Kazakh, British foreign ministers agree to greater transit, Silk Road cooperation

LONDON – Kazakh Foreign Minister Kairat Abdrakhmanov and British Secretary of State for Foreign and Commonwealth Affairs Boris Johnson during a Nov. 20 meeting in London agreed to expand cooperation on the trans-Eurasian transport corridors and reviving the Silk Road corridor.

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They also discussed global issues, the Kazakh foreign ministry announced, including the priorities of Kazakhstan’s chairmanship in the UN Security Council in January 2018, the Astana Process on Syria, the situation in Afghanistan, the implementation of the Minsk agreements on Ukraine, countering terrorism, non-proliferation of weapons of mass destruction and cooperation in Central Asia, among other issues.

“Kazakhstan will be the first Central Asian nation to chair the UNSC. Looking forward to further cooperation on global security,” Johnson tweeted following the meeting.

The discussions took place as part of the Kazakh-British Strategic Dialogue at the British Foreign Office. The bilateral agenda for the upcoming months also includes meetings of the Kazakh-British Intergovernmental Commission, the Business Council and other events involving the Samruk Kazyna National Wealth Fund, the Astana International Financial Centre (AIFC) and the Kazakh Invest national company.

Abdrakhmanov and Johnson also touched on meetings between Kazakh President Nursultan Nazarbayev and British Prime Minister Theresa May, including at the G20 summit in China in 2016 and Nazarbayev’s November 2015 London visit which resulted in agreements worth $12 billion.

“Kazakhstan will continue strengthening its strategic partnership with Great Britain in order to modernise the economy and increase investment and trade exchange based on the agreements at the highest level,” Abdrakhmanov said, adding the United Kingdom plays an important role in Kazakhstan’s economic development.

Britain is one of Kazakhstan’s major trading partners and one of the six largest investors in the Kazakh economy with more than $12 billion invested so far. Bilateral trade in 2016 was $1.2 billion and more than $1 billion in the first nine months of 2017.

Kazakhstan is also using Britain’s experience in creating AIFC and thousands of Kazakh students, including Bolashak presidential scholarship holders, study in British universities.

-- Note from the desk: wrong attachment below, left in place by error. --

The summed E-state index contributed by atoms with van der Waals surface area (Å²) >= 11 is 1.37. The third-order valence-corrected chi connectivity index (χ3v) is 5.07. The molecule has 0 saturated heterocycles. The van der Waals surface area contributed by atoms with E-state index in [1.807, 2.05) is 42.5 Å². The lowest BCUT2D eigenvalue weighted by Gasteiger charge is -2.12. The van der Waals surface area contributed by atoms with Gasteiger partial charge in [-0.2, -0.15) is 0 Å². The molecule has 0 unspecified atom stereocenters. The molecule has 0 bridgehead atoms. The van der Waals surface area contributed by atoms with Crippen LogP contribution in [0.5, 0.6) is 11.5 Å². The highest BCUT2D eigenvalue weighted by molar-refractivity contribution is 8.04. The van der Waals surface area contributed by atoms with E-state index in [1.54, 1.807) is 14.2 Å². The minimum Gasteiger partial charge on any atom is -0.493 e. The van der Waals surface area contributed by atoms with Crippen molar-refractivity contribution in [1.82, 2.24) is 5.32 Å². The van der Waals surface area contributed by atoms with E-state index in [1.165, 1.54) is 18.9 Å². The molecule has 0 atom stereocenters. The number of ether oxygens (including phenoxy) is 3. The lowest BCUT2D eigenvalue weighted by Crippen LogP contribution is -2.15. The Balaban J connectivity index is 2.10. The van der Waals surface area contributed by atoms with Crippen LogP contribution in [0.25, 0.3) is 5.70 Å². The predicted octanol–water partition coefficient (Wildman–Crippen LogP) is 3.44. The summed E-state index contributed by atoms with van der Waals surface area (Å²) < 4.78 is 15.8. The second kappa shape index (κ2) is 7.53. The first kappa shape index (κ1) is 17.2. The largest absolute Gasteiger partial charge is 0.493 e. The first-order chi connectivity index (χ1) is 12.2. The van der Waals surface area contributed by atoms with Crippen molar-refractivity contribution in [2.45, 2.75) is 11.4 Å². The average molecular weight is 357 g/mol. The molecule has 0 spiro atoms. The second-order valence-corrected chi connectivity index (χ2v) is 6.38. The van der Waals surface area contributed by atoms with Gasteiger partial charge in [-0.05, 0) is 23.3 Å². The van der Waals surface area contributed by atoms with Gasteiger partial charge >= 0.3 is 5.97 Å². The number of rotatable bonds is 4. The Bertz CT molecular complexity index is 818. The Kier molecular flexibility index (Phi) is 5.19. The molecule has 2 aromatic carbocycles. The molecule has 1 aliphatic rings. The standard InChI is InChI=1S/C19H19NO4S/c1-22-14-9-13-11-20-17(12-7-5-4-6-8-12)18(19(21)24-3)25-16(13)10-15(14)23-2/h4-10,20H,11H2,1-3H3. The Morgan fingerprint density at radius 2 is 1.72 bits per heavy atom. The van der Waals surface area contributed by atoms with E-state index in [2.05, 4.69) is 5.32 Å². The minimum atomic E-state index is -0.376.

In turn, Johnson also noted Kazakhstan’s importance to the UK and Britain’s intention to deepen wide-ranging cooperation.

Abdrakhmanov’s meeting with Johnson was part of his visit to Britain during which the Kazakh Foreign Minister also met with the leadership of Metalysis company, which is implementing a high-tech project in Kazakhstan, and TheCityUK, which is cooperating with the AIFC.

In addition, Abdrakhmanov attended the annual meeting of the Eurasian Council on Foreign Affairs (ECFA) Advisory Council. The council was founded in 2014 and is an independent think tank studying Central Asian states’ development and relations with European countries.

“Kazakhstan is working hard to improve the investment climate further and is interested in expanding investment cooperation with European companies, including British ones,” said Abdrakhmanov.

He stressed Kazakhstan ranked 36th in the World Bank’s Doing Business report this year, while the European Union is Kazakhstan’s largest trade and economic partner and investor, which on average accounts for up to 50 percent of trade and investment into the Kazakh economy.

The annual meeting of the ECFA Advisory Council discussed the conceptual approaches to the development of relations between Kazakhstan and other Central Asian countries with Europe and cooperation in transport, logistics, energy and financial technology. Participants stressed Kazakhstan’s geo-economic location in the heart of Eurasia, its efforts to develop transit and key role for the implementation of the Belt and Road Initiative (BRI).